In 2016, the City of Cape Town announced its Request for Proposals (RFP) for the development of the Foreshore precinct in the Cape Town CBD. Central to this project, was the question whether the freeway bridges should be completed or not and if the private sector could propose feasible scenarios to address the City’s traffic gridlock crisis and affordable housing shortfall.
The submission and adjudication process was a two-phase process; phase one assessed the development concept, and the second phase would have assessed the detail financial feasibility, guarantees and contractual matters. The process never reached phase two.
Six proposals were presented to the City which were all exhibited for public viewing and comment. All of the proposals entailed multi-billion rand investment into Cape Town. Anyone who visited the exhibition of the six projects that were put on display at the Civic Centre in the CBD, would have appreciated the time and effort that was invested by the various bidders to conceptualise, research and present their ideas. The combined value of the proposals submitted represented tens of millions of rands based on professional time and production costs.
The process was hailed as a partnership between City and the private sector and the new way of procuring solutions to difficult challenges.
Each of the consortiums behind the six projects were given an opportunity of presenting their proposals to an expert panel and each proposal was interrogated in its micro detail. The process was deemed to be so important for the City that it engaged the services of independent auditors to monitor and track the process.
With an eye on the value of the proposed projects one would expect a high level of scrutiny. One would also expect a level of second guessing and questioning of each other’s bids between bidders. The stakes were, understandable, high. But what none of the bidders could foresee was that the wheels would come off on the side of the City – the body that initiated the call for RFPs in the first place.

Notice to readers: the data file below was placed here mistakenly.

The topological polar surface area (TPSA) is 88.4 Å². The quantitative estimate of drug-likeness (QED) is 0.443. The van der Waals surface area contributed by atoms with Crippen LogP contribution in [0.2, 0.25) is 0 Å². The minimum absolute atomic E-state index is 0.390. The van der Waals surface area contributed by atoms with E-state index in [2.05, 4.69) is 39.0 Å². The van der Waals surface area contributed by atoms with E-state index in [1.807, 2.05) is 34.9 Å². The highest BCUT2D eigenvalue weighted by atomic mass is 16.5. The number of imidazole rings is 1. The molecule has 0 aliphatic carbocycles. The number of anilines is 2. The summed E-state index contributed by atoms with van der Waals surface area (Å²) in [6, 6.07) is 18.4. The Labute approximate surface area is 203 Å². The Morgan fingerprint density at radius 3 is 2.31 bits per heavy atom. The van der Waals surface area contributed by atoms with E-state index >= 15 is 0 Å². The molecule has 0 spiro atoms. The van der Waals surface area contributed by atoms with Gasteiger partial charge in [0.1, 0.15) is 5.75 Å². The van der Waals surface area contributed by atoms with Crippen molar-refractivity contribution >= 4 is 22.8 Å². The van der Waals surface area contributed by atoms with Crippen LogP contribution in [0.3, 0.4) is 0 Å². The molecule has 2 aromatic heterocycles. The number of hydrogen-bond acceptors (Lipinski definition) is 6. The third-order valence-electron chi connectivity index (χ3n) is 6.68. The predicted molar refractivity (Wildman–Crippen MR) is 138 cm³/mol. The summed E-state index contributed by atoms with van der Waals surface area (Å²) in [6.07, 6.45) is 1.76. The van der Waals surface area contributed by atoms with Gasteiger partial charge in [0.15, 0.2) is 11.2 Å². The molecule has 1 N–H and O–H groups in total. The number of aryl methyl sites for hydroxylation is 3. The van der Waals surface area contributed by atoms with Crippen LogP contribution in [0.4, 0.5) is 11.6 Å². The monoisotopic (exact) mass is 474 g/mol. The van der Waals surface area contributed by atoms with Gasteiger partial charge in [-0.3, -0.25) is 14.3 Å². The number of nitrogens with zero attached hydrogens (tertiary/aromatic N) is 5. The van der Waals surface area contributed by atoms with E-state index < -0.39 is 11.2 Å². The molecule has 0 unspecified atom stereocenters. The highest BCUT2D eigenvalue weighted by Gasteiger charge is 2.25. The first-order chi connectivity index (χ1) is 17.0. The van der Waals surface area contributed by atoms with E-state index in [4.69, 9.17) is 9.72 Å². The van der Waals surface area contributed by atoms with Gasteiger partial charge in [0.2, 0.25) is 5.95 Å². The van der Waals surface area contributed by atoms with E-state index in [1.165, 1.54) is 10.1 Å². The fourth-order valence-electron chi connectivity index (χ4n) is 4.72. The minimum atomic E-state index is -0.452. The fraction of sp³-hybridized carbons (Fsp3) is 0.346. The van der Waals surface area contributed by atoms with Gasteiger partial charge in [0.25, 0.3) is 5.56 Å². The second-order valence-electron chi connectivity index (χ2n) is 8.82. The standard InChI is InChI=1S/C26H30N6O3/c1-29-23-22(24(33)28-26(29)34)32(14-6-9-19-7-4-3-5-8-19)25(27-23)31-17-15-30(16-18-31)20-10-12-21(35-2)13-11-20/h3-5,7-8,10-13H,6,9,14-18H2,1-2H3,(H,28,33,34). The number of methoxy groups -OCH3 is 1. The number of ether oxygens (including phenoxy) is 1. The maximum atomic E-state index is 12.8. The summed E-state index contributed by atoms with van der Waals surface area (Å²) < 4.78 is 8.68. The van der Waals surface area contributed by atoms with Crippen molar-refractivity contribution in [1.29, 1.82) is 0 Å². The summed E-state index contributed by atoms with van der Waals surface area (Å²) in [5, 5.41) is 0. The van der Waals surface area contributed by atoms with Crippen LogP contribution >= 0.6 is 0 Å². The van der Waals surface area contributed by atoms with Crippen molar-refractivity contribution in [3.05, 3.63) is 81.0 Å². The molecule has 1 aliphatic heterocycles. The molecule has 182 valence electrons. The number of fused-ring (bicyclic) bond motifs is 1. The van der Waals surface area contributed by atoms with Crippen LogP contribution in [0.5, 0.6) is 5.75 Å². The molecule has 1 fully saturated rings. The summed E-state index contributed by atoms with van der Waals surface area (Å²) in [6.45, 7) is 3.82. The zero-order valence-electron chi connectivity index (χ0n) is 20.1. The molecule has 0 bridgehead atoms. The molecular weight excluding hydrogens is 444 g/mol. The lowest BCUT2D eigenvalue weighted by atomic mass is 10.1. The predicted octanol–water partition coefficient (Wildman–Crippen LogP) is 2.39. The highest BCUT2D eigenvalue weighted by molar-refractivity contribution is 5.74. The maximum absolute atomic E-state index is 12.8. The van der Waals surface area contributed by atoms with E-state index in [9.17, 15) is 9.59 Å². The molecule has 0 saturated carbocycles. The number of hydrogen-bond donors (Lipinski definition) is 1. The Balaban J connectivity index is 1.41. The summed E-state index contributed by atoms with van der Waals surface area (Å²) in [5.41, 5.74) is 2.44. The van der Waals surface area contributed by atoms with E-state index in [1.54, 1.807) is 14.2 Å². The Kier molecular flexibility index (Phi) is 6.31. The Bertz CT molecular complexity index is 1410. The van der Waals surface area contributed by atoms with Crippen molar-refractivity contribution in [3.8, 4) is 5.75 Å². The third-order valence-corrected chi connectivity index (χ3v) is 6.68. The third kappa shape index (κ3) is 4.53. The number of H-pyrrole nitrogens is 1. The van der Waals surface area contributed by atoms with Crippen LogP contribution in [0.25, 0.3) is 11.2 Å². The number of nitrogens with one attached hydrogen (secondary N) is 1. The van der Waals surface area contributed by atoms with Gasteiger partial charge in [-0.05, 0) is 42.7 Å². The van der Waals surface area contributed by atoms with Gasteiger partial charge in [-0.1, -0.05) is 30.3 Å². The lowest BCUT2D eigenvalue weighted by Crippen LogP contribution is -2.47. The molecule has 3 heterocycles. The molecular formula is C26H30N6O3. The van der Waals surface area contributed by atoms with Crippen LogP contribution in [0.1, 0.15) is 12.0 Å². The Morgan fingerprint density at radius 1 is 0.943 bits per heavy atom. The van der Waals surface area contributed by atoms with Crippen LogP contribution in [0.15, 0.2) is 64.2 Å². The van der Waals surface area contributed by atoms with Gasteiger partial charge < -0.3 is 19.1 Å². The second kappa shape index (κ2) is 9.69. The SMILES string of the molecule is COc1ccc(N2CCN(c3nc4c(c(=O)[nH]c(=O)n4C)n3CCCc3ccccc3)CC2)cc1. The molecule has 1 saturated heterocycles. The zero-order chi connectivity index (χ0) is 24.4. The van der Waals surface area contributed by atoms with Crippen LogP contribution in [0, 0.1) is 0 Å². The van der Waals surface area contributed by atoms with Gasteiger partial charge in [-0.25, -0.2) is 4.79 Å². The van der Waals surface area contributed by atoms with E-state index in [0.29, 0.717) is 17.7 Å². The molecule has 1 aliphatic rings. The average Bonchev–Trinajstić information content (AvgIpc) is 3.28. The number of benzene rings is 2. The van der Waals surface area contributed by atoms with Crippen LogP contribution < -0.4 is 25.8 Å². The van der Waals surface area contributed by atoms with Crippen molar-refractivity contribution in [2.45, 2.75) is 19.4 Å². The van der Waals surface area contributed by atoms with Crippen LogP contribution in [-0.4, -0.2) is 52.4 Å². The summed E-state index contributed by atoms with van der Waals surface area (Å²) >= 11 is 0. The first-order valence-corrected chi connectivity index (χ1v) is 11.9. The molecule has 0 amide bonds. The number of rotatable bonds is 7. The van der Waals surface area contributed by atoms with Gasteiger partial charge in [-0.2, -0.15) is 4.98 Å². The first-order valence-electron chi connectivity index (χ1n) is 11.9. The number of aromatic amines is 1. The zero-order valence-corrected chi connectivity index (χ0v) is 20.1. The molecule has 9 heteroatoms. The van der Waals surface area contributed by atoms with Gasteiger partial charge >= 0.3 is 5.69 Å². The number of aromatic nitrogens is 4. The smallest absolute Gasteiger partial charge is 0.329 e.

In notifying bidders of the cancellation of the project, the City has declared that its own Request for Proposals document lacked sufficient clarity “rendering the evaluation criteria vague”. To put it into different words, the City’s own RFP document now seems to have failed the City’s own procurement requirements.
The Western Cape Property Development Forum (WCPDF) never promotes specific developments. Our mandate is to promote and lobby for fair and transparent processes and decision making that impact on the development industry. We are not interested in who wins the bid. We are interested in bids being awarded, in investment being made and that development takes place. We were also interested to see an effective public private partnership be established that would, among other things, deliver much-needed affordable accommodation into the Central City. This will now not take place in the case of the Foreshore Freeway Development, unless of course the City decides to go out on proposal call again.
With various members of our industry having participated in and invested vast amounts of time and money towards this RFP process, the WCPDF is obliged to ask the following probing questions of the City:
• What process did the City of Cape Town follow to ensure that the RFP fulfilled its own procurement requirements prior to calling on the private sector to incur the cost of preparing proposals to the City?
• What processes did the City put in place during the assessment process that would ensure the City’s ability to award the project to a successful bidder?
• What message is this process sending to local and international investors? Is Cape Town open for business?
• Who in the City will be held accountable for this failure and costs incurred by both the City and the private sector?
Whether one agrees with any of the six development proposals or not, was this RFP process one that the City of Cape Town can be proud of or just another very expensive lesson in how not to treat potential investors and the private sector?
The real question is, can the private sector take future Cape Town calls for proposals seriously? It is time for the industry and City to have serious discussions on what the structure of any future City RFP’s should be and how procurement processes can be improved to facilitate investment in Cape Town.